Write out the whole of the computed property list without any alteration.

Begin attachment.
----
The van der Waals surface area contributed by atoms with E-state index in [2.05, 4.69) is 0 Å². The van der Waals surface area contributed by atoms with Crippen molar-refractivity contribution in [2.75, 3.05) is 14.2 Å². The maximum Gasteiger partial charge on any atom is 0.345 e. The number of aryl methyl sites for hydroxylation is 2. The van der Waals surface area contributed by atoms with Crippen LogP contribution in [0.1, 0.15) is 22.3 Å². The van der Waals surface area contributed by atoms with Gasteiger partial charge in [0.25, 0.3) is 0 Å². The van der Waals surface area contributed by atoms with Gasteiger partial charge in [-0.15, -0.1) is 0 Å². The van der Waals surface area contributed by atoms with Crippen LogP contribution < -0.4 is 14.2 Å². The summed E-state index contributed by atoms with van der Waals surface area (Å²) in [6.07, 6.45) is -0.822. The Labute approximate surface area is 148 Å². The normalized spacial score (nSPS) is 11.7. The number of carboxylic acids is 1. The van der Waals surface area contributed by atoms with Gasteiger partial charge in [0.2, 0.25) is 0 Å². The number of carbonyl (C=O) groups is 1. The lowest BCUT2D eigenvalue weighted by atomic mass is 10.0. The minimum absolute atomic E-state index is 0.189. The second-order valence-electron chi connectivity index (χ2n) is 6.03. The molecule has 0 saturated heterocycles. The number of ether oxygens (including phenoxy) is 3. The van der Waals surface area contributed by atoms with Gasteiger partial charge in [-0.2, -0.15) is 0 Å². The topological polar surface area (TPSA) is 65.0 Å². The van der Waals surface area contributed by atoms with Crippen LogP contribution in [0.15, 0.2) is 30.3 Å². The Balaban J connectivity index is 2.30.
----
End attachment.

The van der Waals surface area contributed by atoms with E-state index in [2.05, 4.69) is 0 Å². The van der Waals surface area contributed by atoms with Crippen molar-refractivity contribution in [2.75, 3.05) is 14.2 Å². The maximum Gasteiger partial charge on any atom is 0.345 e. The number of aryl methyl sites for hydroxylation is 2. The van der Waals surface area contributed by atoms with Crippen LogP contribution in [0.1, 0.15) is 22.3 Å². The van der Waals surface area contributed by atoms with Gasteiger partial charge in [0.25, 0.3) is 0 Å². The van der Waals surface area contributed by atoms with Gasteiger partial charge in [-0.15, -0.1) is 0 Å². The van der Waals surface area contributed by atoms with Crippen LogP contribution < -0.4 is 14.2 Å². The summed E-state index contributed by atoms with van der Waals surface area (Å²) in [6.07, 6.45) is -0.822. The Labute approximate surface area is 148 Å². The normalized spacial score (nSPS) is 11.7. The number of carboxylic acids is 1. The van der Waals surface area contributed by atoms with Gasteiger partial charge in [0.2, 0.25) is 0 Å². The number of carbonyl (C=O) groups is 1. The lowest BCUT2D eigenvalue weighted by atomic mass is 10.0. The minimum absolute atomic E-state index is 0.189. The second-order valence-electron chi connectivity index (χ2n) is 6.03. The molecule has 0 saturated heterocycles. The number of ether oxygens (including phenoxy) is 3. The van der Waals surface area contributed by atoms with Gasteiger partial charge in [-0.2, -0.15) is 0 Å². The topological polar surface area (TPSA) is 65.0 Å². The van der Waals surface area contributed by atoms with Crippen LogP contribution in [0.15, 0.2) is 30.3 Å². The Balaban J connectivity index is 2.30.